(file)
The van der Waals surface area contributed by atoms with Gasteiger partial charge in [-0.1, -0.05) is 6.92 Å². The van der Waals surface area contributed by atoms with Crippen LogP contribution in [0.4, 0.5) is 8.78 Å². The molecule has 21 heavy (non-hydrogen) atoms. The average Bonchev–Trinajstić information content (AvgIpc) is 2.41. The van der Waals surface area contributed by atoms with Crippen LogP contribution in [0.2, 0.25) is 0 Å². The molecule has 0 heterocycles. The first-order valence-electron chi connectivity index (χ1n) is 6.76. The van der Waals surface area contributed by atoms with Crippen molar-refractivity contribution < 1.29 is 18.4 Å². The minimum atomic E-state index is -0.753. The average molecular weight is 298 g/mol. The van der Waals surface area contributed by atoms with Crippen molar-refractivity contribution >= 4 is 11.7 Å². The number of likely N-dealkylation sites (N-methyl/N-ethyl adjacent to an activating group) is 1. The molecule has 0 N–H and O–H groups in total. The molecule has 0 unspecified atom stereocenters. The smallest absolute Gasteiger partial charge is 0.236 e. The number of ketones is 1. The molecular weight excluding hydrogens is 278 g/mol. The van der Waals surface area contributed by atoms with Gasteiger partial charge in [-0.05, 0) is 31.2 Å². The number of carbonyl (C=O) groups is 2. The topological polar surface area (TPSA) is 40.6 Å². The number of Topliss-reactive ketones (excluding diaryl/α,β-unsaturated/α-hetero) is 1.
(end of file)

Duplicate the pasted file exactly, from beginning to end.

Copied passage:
The van der Waals surface area contributed by atoms with Gasteiger partial charge in [-0.1, -0.05) is 6.92 Å². The van der Waals surface area contributed by atoms with Crippen LogP contribution in [0.4, 0.5) is 8.78 Å². The molecule has 21 heavy (non-hydrogen) atoms. The average Bonchev–Trinajstić information content (AvgIpc) is 2.41. The van der Waals surface area contributed by atoms with Crippen LogP contribution in [0.2, 0.25) is 0 Å². The molecule has 0 heterocycles. The first-order valence-electron chi connectivity index (χ1n) is 6.76. The van der Waals surface area contributed by atoms with Crippen molar-refractivity contribution < 1.29 is 18.4 Å². The minimum atomic E-state index is -0.753. The average molecular weight is 298 g/mol. The van der Waals surface area contributed by atoms with Crippen molar-refractivity contribution >= 4 is 11.7 Å². The number of likely N-dealkylation sites (N-methyl/N-ethyl adjacent to an activating group) is 1. The molecule has 0 N–H and O–H groups in total. The molecule has 0 unspecified atom stereocenters. The smallest absolute Gasteiger partial charge is 0.236 e. The number of ketones is 1. The molecular weight excluding hydrogens is 278 g/mol. The van der Waals surface area contributed by atoms with Gasteiger partial charge in [-0.05, 0) is 31.2 Å². The number of carbonyl (C=O) groups is 2. The topological polar surface area (TPSA) is 40.6 Å². The number of Topliss-reactive ketones (excluding diaryl/α,β-unsaturated/α-hetero) is 1.